4-Year-Old Finds Well-Preserved Dinosaur Footprint On Beach

Katie Ramirez
February 4, 2021

Cindy Howells, a paleontology curator with Amgueddfa Cymru - National Museum of Wales, explained to NBC News, they could learn some information from the size and look of the footprint, but that is was nearly impossible to identify the type of dinosaur that left the "grallator" - a small, three-toed print made by a variety of bipedal dinosaurs.

Dinosaurs first appeared on the Earth about 230 million years ago, which means this footprint "represents a very important early point in their evolution, when the different groups of dinosaurs were first diversifying", the museum said.

"It would have been a slender animal with a tail, approximately 29.5 inches tall and 8-feet long, that walked on its two hind feet and actively hunted other small animals and insects."
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Lily Wilder found the well-preserved footprint earlier this month at Bendricks Bay, and scientists say it could help them understand how dinosaurs walked.

The family says their daughter's interest in dinosaurs has been ignited since the discovery and that she's been playing with a collection of dino toys and models. A museum then asked the family to remove social media posts about the footprint, so not as to tip off anyone who might be interested in taking it.

The museum's added that numerous footprints have been identified in Bendricks Bay in the past but most are unlikely to be "from dinosaurs, but rather from some of the more crocodilian-type reptiles that also inhabited the area".

"It's brilliant. It really is stunning preservation. You can see every detail of the muscles and where the joints are in the foot".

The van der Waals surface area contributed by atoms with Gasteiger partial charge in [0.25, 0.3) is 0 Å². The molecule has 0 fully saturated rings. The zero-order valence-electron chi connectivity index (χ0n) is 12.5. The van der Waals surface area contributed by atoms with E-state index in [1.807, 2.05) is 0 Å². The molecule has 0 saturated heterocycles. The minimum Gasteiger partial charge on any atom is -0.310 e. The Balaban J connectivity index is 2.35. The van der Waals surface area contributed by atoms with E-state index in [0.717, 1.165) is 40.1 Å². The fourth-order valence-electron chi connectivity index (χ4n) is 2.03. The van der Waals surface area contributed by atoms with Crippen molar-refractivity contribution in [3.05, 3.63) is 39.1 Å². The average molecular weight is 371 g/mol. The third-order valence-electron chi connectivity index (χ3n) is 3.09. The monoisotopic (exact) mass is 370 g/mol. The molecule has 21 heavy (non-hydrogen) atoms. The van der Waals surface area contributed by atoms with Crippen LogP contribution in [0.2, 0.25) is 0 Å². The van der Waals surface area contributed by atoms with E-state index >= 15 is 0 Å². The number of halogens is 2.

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The trace fossil, believed to be around 220 million years old, will be taken to National Museum Wales, in Cardiff, on a temporary or permanent basis.

Howells said that unfortunately, there are no fossilized bones to match the newly found footprint.

Lily Wilder, aged 4, was walking with her father and per dog along a beach in south Wales, when she saw something unusual.

Lily's family said she was the first to spot the footprint on a loose block on the beach which is well-known for its dinosaur footprints.

"Obviously, we don't all have dinosaur footprints on our doorstep but there is a wealth of nature local to you if you take the time to really look close enough", she says.

"What's fantastic is, if her name goes down as the finder in the museum, it could be her grandchildren going to visit that in the museum one day, and for years and years and generations to come, which is quite wonderful", mother Sally told Wales Online.

"We're going to keep encouraging exploring outside", Sally said.

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